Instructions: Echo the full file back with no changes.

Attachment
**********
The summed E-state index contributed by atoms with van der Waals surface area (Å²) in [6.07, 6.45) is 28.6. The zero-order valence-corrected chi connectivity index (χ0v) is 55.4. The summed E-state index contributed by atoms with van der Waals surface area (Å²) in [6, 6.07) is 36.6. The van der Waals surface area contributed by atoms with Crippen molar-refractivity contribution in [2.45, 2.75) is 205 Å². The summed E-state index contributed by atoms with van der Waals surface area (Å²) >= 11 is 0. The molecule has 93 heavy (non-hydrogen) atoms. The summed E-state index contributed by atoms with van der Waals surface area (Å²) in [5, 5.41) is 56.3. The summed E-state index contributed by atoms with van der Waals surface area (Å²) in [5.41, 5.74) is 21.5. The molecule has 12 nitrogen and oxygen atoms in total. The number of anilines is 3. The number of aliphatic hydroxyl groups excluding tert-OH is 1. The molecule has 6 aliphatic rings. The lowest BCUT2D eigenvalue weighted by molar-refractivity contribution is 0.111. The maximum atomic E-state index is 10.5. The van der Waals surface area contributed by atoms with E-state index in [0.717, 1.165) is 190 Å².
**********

The summed E-state index contributed by atoms with van der Waals surface area (Å²) in [6.07, 6.45) is 28.6. The zero-order valence-corrected chi connectivity index (χ0v) is 55.4. The summed E-state index contributed by atoms with van der Waals surface area (Å²) in [6, 6.07) is 36.6. The van der Waals surface area contributed by atoms with Crippen molar-refractivity contribution in [2.45, 2.75) is 205 Å². The summed E-state index contributed by atoms with van der Waals surface area (Å²) >= 11 is 0. The molecule has 93 heavy (non-hydrogen) atoms. The summed E-state index contributed by atoms with van der Waals surface area (Å²) in [5, 5.41) is 56.3. The summed E-state index contributed by atoms with van der Waals surface area (Å²) in [5.41, 5.74) is 21.5. The molecule has 12 nitrogen and oxygen atoms in total. The number of anilines is 3. The number of aliphatic hydroxyl groups excluding tert-OH is 1. The molecule has 6 aliphatic rings. The lowest BCUT2D eigenvalue weighted by molar-refractivity contribution is 0.111. The maximum atomic E-state index is 10.5. The van der Waals surface area contributed by atoms with E-state index in [0.717, 1.165) is 190 Å².